Closed petition Act to prevent online racial abuse
The Government should make it a criminal offence to use images of people without their consent to mock them online. It should also look at how those posting content from other countries, or on sites hosted in other countries but available in the UK, can be prosecuted and brought to justice.
My 21 month old grandson was killed in 2013 and was targeted by a US website. He was called horrific racist names and his death mocked because he was black. The Government should do all it can to stop this abhorrent material.
This petition is closed All petitions run for 6 months
Other parliamentary business
Petitions Committee announce evidence sessions on tackling online abuse
On Tuesday 2 November, the Petitions Committee will hold an evidence session with experts and campaigners as it resumes its inquiry into Tackling Online Abuse.
Watch the session, from 2.15pm on Tuesday 2 November: https://www.parliamentlive.tv/Commons
The session follows evidence sessions in summer 2020 with petitioners Katie and Amy Price, and Bobby Norris, focusing on their experience of receiving online abuse targeted at them and their families.
The Committee is resuming its inquiry following the Government’s publication of its draft Online Safety Bill earlier this year. Tuesday's session will be the first of three sessions the Committee plans to hold over the next month.
Earlier this year, a petition calling for verified ID to be made a requirement for opening a social media account received almost 700,000 signatures in six months. Over 500,000 of those people signed in the weeks following the racist abuse aimed at England footballers after the 2020 European Championships final.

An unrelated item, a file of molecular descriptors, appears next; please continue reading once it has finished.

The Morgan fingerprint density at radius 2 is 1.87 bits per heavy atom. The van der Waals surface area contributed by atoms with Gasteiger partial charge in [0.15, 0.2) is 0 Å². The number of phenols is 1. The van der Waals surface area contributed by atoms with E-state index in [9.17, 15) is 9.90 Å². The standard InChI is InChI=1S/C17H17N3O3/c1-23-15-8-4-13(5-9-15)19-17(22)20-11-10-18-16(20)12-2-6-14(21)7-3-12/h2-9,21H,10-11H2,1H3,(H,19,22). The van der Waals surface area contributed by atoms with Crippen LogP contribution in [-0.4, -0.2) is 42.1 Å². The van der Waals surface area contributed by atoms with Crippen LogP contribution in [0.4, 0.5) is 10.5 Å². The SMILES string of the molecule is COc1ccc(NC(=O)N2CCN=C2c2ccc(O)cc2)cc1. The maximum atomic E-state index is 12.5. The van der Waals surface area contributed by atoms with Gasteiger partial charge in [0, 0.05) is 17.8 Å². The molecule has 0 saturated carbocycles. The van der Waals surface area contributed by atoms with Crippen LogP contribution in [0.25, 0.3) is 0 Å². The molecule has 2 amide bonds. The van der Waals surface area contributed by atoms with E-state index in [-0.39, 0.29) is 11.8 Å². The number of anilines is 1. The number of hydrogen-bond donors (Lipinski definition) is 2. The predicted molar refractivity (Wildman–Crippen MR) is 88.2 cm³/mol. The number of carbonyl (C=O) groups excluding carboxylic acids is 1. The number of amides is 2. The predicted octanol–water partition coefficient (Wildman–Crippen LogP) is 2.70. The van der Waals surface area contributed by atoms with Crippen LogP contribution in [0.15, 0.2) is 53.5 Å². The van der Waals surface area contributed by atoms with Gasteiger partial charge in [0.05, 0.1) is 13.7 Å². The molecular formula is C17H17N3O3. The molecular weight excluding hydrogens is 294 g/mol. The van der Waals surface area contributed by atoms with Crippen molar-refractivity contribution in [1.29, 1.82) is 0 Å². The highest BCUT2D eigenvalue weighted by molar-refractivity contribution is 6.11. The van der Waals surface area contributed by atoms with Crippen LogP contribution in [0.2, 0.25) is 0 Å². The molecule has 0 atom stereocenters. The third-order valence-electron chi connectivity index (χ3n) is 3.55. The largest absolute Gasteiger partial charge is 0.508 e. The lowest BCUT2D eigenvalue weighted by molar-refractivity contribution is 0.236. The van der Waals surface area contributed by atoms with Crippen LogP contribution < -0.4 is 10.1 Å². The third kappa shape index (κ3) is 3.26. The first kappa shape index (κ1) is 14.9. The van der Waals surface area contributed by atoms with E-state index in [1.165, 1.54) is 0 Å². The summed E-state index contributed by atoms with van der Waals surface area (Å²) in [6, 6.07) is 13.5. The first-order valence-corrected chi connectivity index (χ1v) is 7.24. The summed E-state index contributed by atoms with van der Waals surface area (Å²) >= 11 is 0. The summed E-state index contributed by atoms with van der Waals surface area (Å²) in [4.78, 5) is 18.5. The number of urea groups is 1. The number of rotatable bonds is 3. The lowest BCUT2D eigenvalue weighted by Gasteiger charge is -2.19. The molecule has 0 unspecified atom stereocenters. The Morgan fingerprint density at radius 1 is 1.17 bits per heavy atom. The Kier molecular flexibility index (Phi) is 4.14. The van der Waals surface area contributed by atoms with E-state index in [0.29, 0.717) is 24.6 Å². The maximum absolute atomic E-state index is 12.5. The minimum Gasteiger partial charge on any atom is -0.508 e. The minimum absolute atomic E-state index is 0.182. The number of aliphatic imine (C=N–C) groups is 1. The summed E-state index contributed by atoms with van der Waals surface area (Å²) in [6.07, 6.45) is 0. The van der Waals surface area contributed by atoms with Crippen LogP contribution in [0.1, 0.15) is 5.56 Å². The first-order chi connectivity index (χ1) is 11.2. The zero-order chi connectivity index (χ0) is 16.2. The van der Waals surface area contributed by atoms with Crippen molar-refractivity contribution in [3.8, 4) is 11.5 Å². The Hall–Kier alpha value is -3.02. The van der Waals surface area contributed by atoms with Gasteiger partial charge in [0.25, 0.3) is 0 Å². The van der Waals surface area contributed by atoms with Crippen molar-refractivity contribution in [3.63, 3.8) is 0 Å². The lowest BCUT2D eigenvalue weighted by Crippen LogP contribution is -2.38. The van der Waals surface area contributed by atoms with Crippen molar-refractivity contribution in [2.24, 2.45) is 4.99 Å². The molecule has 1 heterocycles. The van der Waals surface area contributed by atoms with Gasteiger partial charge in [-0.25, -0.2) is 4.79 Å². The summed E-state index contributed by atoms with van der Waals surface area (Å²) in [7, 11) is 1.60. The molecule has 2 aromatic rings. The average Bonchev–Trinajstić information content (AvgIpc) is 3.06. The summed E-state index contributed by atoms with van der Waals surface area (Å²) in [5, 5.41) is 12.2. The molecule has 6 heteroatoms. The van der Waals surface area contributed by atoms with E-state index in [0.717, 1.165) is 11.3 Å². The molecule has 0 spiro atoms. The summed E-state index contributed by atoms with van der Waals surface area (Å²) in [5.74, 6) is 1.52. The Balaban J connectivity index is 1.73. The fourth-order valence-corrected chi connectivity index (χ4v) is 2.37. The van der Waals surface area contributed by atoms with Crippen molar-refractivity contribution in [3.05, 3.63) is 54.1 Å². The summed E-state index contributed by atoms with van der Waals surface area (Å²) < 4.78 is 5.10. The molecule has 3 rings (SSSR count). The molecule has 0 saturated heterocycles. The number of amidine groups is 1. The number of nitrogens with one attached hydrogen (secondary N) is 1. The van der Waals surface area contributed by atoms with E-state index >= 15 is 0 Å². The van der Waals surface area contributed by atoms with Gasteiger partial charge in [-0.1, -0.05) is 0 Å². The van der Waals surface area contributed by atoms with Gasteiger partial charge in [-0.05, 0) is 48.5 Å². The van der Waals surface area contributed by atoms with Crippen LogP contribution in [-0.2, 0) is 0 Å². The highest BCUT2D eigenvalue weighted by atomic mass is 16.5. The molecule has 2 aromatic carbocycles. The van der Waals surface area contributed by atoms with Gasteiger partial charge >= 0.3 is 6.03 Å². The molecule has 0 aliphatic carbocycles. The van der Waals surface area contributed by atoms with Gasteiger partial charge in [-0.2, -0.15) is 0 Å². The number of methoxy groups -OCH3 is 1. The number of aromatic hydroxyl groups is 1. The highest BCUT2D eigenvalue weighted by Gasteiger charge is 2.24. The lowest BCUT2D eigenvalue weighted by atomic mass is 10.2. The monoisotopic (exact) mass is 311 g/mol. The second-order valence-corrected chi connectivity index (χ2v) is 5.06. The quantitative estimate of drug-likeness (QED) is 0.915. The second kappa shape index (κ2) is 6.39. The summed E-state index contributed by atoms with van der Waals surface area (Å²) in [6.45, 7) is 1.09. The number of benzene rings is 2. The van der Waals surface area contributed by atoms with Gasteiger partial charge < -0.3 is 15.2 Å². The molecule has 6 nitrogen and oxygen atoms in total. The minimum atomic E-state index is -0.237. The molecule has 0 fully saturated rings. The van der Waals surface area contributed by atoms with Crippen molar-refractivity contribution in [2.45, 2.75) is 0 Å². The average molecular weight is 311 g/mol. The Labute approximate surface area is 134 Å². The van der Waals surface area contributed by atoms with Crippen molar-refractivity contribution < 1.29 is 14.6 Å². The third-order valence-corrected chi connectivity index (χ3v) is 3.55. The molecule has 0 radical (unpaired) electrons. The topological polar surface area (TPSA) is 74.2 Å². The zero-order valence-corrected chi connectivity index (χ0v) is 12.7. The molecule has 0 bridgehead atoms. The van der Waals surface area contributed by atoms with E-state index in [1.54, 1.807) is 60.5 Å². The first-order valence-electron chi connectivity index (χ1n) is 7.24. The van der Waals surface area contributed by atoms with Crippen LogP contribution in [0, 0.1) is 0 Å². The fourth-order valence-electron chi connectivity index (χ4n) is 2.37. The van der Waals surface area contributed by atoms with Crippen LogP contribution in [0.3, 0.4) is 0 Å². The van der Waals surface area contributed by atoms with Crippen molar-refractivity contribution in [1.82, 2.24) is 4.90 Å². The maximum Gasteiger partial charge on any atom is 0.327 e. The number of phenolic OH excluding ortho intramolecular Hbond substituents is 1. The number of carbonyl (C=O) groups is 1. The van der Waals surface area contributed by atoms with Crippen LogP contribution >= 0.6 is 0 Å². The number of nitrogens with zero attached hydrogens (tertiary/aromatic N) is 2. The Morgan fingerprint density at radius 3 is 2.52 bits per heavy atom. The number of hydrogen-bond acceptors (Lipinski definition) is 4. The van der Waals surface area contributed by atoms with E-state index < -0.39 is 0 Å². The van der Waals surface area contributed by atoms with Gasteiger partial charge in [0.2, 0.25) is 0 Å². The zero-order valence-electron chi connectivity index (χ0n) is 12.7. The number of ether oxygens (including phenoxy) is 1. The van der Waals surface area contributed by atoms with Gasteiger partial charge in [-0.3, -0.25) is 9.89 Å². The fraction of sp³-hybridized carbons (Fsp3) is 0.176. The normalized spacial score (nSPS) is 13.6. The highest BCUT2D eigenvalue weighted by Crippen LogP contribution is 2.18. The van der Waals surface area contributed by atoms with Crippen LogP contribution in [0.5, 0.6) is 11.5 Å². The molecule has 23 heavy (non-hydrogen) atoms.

Find all publications related to this inquiry, including oral and written evidence: https://committees.parliament.uk/work/307/tackling-online-abuse/publications/
What is the Committee looking at?
The Committee's inquiry will be focusing on:
The lived experience of people receiving online abuse on social media, particularly in relation to protected characteristics;
Social, regulatory and technological solutions to online abuse – in particular the option of user ID verification and/or restrictions on anonymity on social media; and
The availability and enforcement of legal penalties for online abuse.
In its evidence session on 2 November, the Committee will focus on opportunities and priorities for Government action to tackle online abuse aimed at people as a result of characteristics such as their sexuality, disability, or religion.
It will also consider experts’ perspectives on the Government’s proposals to tackle online abuse through its draft Online Safety Bill, as well as looking at how stronger Government-led interventions to tackle online abuse could affect freedom of speech online.
Find out more about this session on our website: https://committees.parliament.uk/committee/326/petitions-committee/news/158217/petitions-committee-hears-from-antidiscrimination-campaigners/
What are evidence sessions?
Evidence sessions are public meetings with experts, officials or people with personal experiences of the topic being examined. Evidence sessions help Committees to understand how Government policies are working in the real world, and what needs to change to make things better.
What is the Petitions Committee?
The Petitions Committee is a cross-party group of MPs appointed by the House of Commons to consider e-petitions submitted on Parliament’s petitions website and public (paper) petitions presented to the House of Commons.
Find out more about the Petitions Committee: https://committees.parliament.uk/committee/326/petitions-committee/
Follow the Committee on Twitter for updates on its work: https://twitter.com/HoCpetitions
You can also sign up to the UK Parliament newsletter for the latest information on how to get involved and make a difference: https://learning.parliament.uk/en/your-uk-parliament-newsletter-sign-up-form/